Perhaps the greatest difference in corporate behaviour between the first two decades of this century and the last decades of the twentieth century is the recognition that organizations cannot exist on profit alone. A sole focus on profit hollows out organizations in all sorts of ways – motivationally, innovatively and ethically. To be clear, profit must remain a central aim of any commercial entity, but it is not sufficient an objective by itself.
The twenty-first century has brought a swathe of new challenges for organizations. Today we cannot move for the discussion of what digital transformation means for business and the wider society. Innovation is an imperative for businesses at all stages of their lifecycles. And the looming threat of having to manage environmental sustainability hovers over every new project.
We have seen for several years that participants on our open enrolment programs have a thirst for more intrinsic, human elements alongside the hard data learning that has traditionally been the business school staple provision. We are seeing a steady ‘shift towards purpose’. Where participants want to know how they can run their operations and businesses in a way that not only strengthens the balance sheet but also strengthens their positive connections with the stakeholders and communities that interact with them.
Today the inclusion agenda is a red thread that runs through all our open programs. Regardless of the core topic we find that at some point the discussion turns to what the impact of the activities we are exploring will be on those involved and the environments they touch. Oxford Saïd’s experience with this has been evolutionary. In 2013 we launched the Impact Investing Programme, which was a pragmatic response to the rise in the number of funds involved in this investment sector. Yes, philanthropists and NGO staff have participated, but also financial professionals, corporate managers and public sector executives too.
This heightened our awareness of the wider desire for what may previously have been considered ‘non-business’ issues, but now are frequently core to business decision-making. This focus has only increased with the launch in September 2015 of the UN Sustainable Development Goals (SDGs); seventeen broad objectives from eradicating poverty, through gender equality and sustainable cities, to climate action and peace, justice & strong institutions.
While it is not advised that anyone looks to include all 17 goals in their mission statements or projects, we are seeing that attending to one or two of the SDGs is beneficial and appreciated by our program participants. It is frequently observed that millennials seek purpose and stretch in their assignments, and this is something we see being confirmed time and again on programs. But it is not just the under-30s who are driven and searching for quick change, it is coming from all age groups.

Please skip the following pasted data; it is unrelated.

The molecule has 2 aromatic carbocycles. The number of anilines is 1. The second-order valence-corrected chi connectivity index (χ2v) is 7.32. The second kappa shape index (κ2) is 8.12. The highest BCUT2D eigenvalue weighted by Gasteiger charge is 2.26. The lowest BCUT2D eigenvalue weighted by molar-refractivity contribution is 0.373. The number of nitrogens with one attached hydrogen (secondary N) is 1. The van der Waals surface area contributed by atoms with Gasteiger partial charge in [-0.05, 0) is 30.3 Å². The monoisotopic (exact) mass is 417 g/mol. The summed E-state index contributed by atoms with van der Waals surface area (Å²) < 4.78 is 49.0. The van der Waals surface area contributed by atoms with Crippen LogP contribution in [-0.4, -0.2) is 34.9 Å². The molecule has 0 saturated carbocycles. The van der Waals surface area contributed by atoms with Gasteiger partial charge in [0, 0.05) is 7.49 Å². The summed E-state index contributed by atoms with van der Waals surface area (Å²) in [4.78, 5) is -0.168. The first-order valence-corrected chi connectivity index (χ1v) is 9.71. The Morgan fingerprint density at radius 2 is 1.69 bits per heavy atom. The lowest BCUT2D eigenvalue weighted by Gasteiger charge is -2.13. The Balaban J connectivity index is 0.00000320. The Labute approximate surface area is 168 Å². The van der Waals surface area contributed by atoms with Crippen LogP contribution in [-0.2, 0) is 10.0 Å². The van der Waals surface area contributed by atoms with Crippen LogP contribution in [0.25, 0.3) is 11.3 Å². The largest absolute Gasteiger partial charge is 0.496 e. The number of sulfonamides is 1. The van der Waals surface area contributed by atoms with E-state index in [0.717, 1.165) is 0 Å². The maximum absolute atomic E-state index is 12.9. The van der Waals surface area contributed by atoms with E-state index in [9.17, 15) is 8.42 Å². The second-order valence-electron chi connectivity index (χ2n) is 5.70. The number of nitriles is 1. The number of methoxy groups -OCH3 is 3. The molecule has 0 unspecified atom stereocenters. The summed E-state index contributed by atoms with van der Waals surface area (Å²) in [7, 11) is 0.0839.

Increasingly our most senior level of program participants are searching for something to leave behind that is more enduring than a year or twos worth of good EBITDA figures. Leaving organizations happier, more sustainable and doing good is a legacy most CEOs and board members are proud to sign-up to.
The shift towards purpose has been gathering momentum recently. Our online Fintech Programme which over 1600 participants engaged with in two programs at the end of last year, defying the usual dropout rates of such programs with a 90%+ completion rate, explored how new technology can bring banking and finance to people previously excluded from traditional financial services. Our Blockchain Programme aims to strip away the myths and provide pragmatic insights into where it makes most sense to apply it. The Oxford Real Estate Programme has looked at the redesign of cities, as younger or less affluent occupiers are forced to move away from economic opportunities in booming locations.
In tandem with weaving this inclusivity and purpose-oriented content into programs, is a heightened focus on measuring their impact too. We find that being able to benchmark this progress gives leaders a chance to avoid the strategic mistakes often associated with short-term goals which may see initiatives drift away from the original purpose organizations have set. Sensing this shift we work closely with partners who specialise in traditional impact measurement, but will also introduce an impact measurement programme in July 2018 which takes into account the sensitivities associated with impact firms and will provide key frameworks to measure outcomes/impact while keeping the organizational purpose at the forefront of mind at all times
The shift towards purpose is as invigorating for us at the business school as it is for the participants. We know we are not going to solve any global problems overnight, but it is enormously rewarding to be part of the conversations which guide and encourage participants’ organizations to make changes that will have positive impacts beyond just the bottom line.